For the last couple of months, the Netherlands (or at least media attention there) has been enthralled by the announcement of one politician to become a movie director. What makes a good politician is a highly debatable and subjective topic. But let’s ‘fess up to facts: Wilders’ public statements, however much they may be frowned upon by part of the populace, reach into the hearts of another part of that populace.
(note for the sarcastically challenged: this part with an extra left margin, is a blatant, albeit haphazard, attempt at witticisms and entertainment, having little to do with reality.)
It’s realisations like that which do evoke feelings of detachement with my previous nation of residence after having displaced myself sufficiently far away. Unfortunately, the world is not populated by people who have the good taste to share my opinion. To add insult to injury, for some reason not all of them are dutifully dismayed by their lack of decent opinions. And a vocal minority — in the reality I inhabit, this is by necessity a minority — even portrays the audacity of speaking out the deviating and worrisome products of their non-conformant minds.
Undeniably, Wilders has found an audience to which he caters well. This alone indicates his proficiency in a certain area — whether or not to label this as ‘politics’ is a topic I shall not dwell on now. What I will address, is his dabbling into directing. Or, more specifically: his alleged, hypothetical dabbling into directing.
So, for those of you who have been living under a rock or in America (which might amount to the same thing, but that’s a topic for another post :), or both, a short synopsis of the events that are unfolding. Mr. Geert Wilders is a Dutch politician, formerly part of the Democratic Party. He parted ways with that party after repeated remarks on his side that the party deemed inappropriate. Most of these remarks involved immigrant policy. He then began his own party, and come election time, garnered quite a number of votes. Ever since his departure from the Democratic party, his remarks on immigrants steadily progressed to a point where he now is the Netherlands foremost anti-islamic activist. To further his views, he took it upon himself to create a movie which would unveil the Koran for the fascistic work he holds it to be.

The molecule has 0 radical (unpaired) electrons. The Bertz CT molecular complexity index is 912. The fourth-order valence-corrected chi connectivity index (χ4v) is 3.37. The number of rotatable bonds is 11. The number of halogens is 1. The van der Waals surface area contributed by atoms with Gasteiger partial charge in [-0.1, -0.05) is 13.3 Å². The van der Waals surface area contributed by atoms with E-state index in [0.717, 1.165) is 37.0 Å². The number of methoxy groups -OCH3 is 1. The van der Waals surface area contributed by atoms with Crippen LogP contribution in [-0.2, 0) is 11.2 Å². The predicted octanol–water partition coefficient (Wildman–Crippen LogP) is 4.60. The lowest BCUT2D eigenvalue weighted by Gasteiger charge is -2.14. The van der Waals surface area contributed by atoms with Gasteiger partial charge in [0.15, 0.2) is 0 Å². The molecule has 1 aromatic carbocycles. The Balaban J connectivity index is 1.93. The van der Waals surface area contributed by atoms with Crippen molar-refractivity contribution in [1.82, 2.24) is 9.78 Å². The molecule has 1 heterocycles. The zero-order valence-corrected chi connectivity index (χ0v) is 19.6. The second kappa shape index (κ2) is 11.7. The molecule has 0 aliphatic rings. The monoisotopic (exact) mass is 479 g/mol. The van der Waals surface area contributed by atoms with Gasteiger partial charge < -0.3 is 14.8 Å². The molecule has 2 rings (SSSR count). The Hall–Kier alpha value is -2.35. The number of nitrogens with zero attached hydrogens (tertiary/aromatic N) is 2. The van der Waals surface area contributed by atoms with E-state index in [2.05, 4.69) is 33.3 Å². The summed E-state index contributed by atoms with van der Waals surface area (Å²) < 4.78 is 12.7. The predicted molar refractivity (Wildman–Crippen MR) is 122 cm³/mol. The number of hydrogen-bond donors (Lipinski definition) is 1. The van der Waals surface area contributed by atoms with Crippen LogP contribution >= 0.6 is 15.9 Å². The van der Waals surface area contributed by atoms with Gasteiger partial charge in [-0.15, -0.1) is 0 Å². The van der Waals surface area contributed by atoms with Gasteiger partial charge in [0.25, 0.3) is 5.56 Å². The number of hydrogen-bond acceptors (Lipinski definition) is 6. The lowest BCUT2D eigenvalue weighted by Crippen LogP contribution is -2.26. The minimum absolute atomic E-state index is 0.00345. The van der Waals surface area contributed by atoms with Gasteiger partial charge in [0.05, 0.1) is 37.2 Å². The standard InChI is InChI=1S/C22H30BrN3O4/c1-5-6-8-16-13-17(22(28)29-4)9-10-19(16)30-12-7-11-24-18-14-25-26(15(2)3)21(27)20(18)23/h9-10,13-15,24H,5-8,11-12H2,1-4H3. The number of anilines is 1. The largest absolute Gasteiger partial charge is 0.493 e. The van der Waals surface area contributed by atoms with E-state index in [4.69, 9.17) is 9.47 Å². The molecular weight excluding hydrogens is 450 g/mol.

His plans became public knowledge (as I understand it, through no plan of his own, but because the Dutch Prime minister leaked them. In my view, this underlines (once again) the fact that the Dutch Prime minister is unfit for this job). This resulted in a hype which makes the hype surrounding Episode 1 seem like another news report of the 100th birthday of some old geezer.
And, as if the resulting media storm in the Netherlands and in Europe is not sufficient, the news has made its way to Islamic countries. To be sure there are no misunderstandings: the news that a movie will be made. This news resulted in riots in islamic countries, outrage by islamic politicians, diplomatic pressure on the Netherlands to ban the movie before it exists, strained relations with several islamic countries, talks at the highest level in NATO, top-meetings with Australians (as their military aid is working in close proximity to the Dutch military aid to Afghanistan), etc. etc. etc.
All this turmoil and upheaval. All for a movie that does not exist yet. George Lucas must be green with envy.
Let’s take a moment to make my position clear on this: I wholeheartedly disagree with mr. Wilders’ public statements on ethnics and the islam. I find them rather abhorrent, and they leave an ill impression of his character with me. Be that as it may, this does not rob him of his right to make abhorrent statements — as far as allowed by the law.I will not address whether the law is insufficient in this case.
The hype has so far produced two questionable results: first, in the “western” world, discussions are on-going on whether or not to forbid this movie — which is still a hypothetical piece! Pro-active, a priori censorship is something I do not equate with a free, tolerant and open democracy.
Secondly, in the islamic world, the reactions have been equally heavy-handed. People adhering to Islamic faith are wonderfully complementing the dire message of mr. Wilders by rioting, threats, diplomacy issues, etc. They seem to be going out of their way to outline, emphasize and shout mr. Wilders’ point. It hilariously saddens me to perceive that the best way mr. Wilders can attempt to illustrate his case is to let the general outrage over his movie run its course, occasionally feed it with another scrap, and never have an actual movie.
I fear less a society where I am confronted with views deviating strongly from my own, than fearing a society which suppresses the inception of a potentially deviating view. Do not fear Wilders, his movie or his message. Fear ignorance unhampered by restraint, untempered by deliberation.
Update: Not the best movie about the Quran ever made is online now.